Homeless shelter shooting victim: 'I was fighting for my life'

"I'm going through a lot of trauma," the victim testified. "I'm trying to erase that because it's hard for me to sleep at night."

Homeless shelter shooting victim: 'I was fighting for my life'
Berkeley police investigate a shooting outside Harrison House, Jan. 7, 2024. Paul Kealoha Blake

A man who was attacked and shot outside the Berkeley homeless shelter where he worked described the incident during a recent court hearing in Oakland.

"I was fighting for my life," he said. "This lasted, it seemed like, forever."

On Jan. 7, the man was working as a staff liaison at Harrison House, at 711 Harrison St., helping give out supplies and keeping residents safe.

That morning, he had just set out breakfast at 5:30 when a new resident took issue with the quality of the milk, Damon Foster testified at the recent preliminary hearing.

Read more about shootings in Berkeley.

"They kept on ranting and raving and was upset about the milk," he said.

Foster said he followed his deescalation training and did not engage.

Instead, he went outside to grab some cough drops from his car, which was parked nearby. That's when the morning took a violent turn.

"A gun was pointed to my head when I got out the car," Foster said. "I put my hands up."

Berkeley shootings in 2024: The definitive gunfire map
As of April 23, Berkeley has had 14 shootings with six people wounded. Last year, there had been seven shootings. One man had been hurt.

The man with the gun was later identified as shelter resident Jamar Scott, 35. He had just moved in a few days earlier, according to police.

Foster said he started struggling with Scott, grabbing his gun and trying to keep it pointed down.

"I knew, if it go above my waist, I didn't have a chance," Foster said. "I was lucky that he didn't get on top of me and just start unloading."

Foster said he was able to get on top of Scott as the men grappled on the ground. He heard the gun go off multiple times during the struggle.

It was later determined that he had been shot three times, leaving him with six gunshot wounds in his thighs, according to court testimony.

Foster said he felt himself getting shot, but his adrenaline kicked in: "I had to continue fighting," he said.

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Once the struggle ended, residents from the shelter helped him get back inside to safety. Foster said he knew he was "bleeding out."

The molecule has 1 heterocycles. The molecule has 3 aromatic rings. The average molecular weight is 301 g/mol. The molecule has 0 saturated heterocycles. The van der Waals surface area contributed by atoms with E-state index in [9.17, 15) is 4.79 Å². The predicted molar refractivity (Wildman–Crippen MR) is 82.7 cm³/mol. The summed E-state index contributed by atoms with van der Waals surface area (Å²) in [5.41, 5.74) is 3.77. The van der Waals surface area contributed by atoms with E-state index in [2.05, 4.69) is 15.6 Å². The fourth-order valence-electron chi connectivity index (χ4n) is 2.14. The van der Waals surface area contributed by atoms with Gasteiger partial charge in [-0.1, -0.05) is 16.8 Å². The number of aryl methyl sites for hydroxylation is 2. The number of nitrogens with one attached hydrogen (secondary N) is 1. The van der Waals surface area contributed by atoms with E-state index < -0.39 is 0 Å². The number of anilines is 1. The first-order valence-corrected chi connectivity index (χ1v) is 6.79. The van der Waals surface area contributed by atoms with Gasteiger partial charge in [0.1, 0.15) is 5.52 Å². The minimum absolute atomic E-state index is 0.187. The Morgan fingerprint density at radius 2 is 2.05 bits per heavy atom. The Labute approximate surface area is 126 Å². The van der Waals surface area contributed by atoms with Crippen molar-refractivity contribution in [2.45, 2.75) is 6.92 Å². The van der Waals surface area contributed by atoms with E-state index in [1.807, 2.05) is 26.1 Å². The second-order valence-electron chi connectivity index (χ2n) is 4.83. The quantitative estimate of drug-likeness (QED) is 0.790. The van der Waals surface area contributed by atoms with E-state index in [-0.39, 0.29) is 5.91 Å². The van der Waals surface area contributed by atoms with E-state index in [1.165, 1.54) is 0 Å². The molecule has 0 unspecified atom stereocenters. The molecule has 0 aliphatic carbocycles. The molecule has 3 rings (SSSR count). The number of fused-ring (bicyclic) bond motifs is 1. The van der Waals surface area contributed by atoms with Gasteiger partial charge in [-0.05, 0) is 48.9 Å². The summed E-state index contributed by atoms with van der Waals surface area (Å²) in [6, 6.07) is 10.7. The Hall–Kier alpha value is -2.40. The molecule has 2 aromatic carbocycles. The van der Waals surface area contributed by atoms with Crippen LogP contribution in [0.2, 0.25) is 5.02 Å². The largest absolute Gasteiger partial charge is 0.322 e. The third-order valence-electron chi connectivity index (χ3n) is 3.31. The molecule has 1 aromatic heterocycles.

Ultimately, he said, members of BPD's Special Response Team went into the shelter, grabbed him and got him into an ambulance that was waiting outside.

The police response that morning was complicated by the fact that witnesses had said there might be an active shooter inside the shelter. But that turned out to be inaccurate.

Foster said he was given a blood transfusion at the hospital because he had lost so much blood, and that one of his feet remains partially paralyzed due to nerve damage. He recently had surgery for a nerve transplant but testified that he is still in pain.

He said that the person who shot him had not said anything that morning and that he didn't know if the goal had been to rob him or something else.

He said he does his best not to think about the shooting.

"I'm going through a lot of trauma," Foster said. "I'm trying to erase that because it's hard for me to sleep at night."

Man shot on Harrison is first Berkeley shooting of the year
The call initially came in as an active shooter situation. Authorities ultimately determined that was not the case.

During the hearing, which took place in mid-April, a criminalist from the Alameda County Sheriff's Office described how he had determined that a gun seized during Scott's subsequent arrest was the same one used during the shooting.

The Scanner relied on a transcript of the hearing, which only recently became available, to write this story.

During the hearing, Berkeley police also testified about several aspects of the investigation.

Jamar Scott. BPD

BPD homicide detective Samantha Martinez described how U.S. marshals had found a loaded gun in Scott's waistband when they arrested him in March at a transitional housing complex in Oakland for people on Alameda County probation.

And Sgt. Andres Bejarano, BPD homicide unit supervisor, described how Scott had refused to cooperate during his arrest.

"We asked him multiple times to please stand up and have a seat in the police vehicle. He refused and threatened to spit in our faces, dropped himself to the floor," Bejarano said. "We picked him up and tried to place him in the back of the patrol vehicle. And he kicked the detective in the face while we were doing so."

That incident was captured on police body camera footage, which was played in court.

At the end of the hearing, Judge Jason Chin held Scott to answer on the charges against him, which include assault with a firearm, possession of a firearm by a felon, possession of ammunition by a prohibited person and felony battery on a peace officer.

Scott has prior felony convictions dating back to at least 2010, according to court papers, for drug sales, gun possession, domestic violence and criminal threats.

Walter Mitchell. BPD

A second man, 27-year-old Walter Mitchell, has already been convicted, of gun possession by a felon, in connection with the shooting at Harrison House in January.

He was in jail briefly and is now on probation, according to court records.

Meanwhile, Jamar Scott remains in custody at Santa Rita Jail in Dublin with a combined bail of $185,000, according to booking records.

He is scheduled to return to court for a disposition and setting hearing in June.

The Scanner aims to follow serious cases through the justice system. If you have questions about a serious crime in Berkeley, let us know.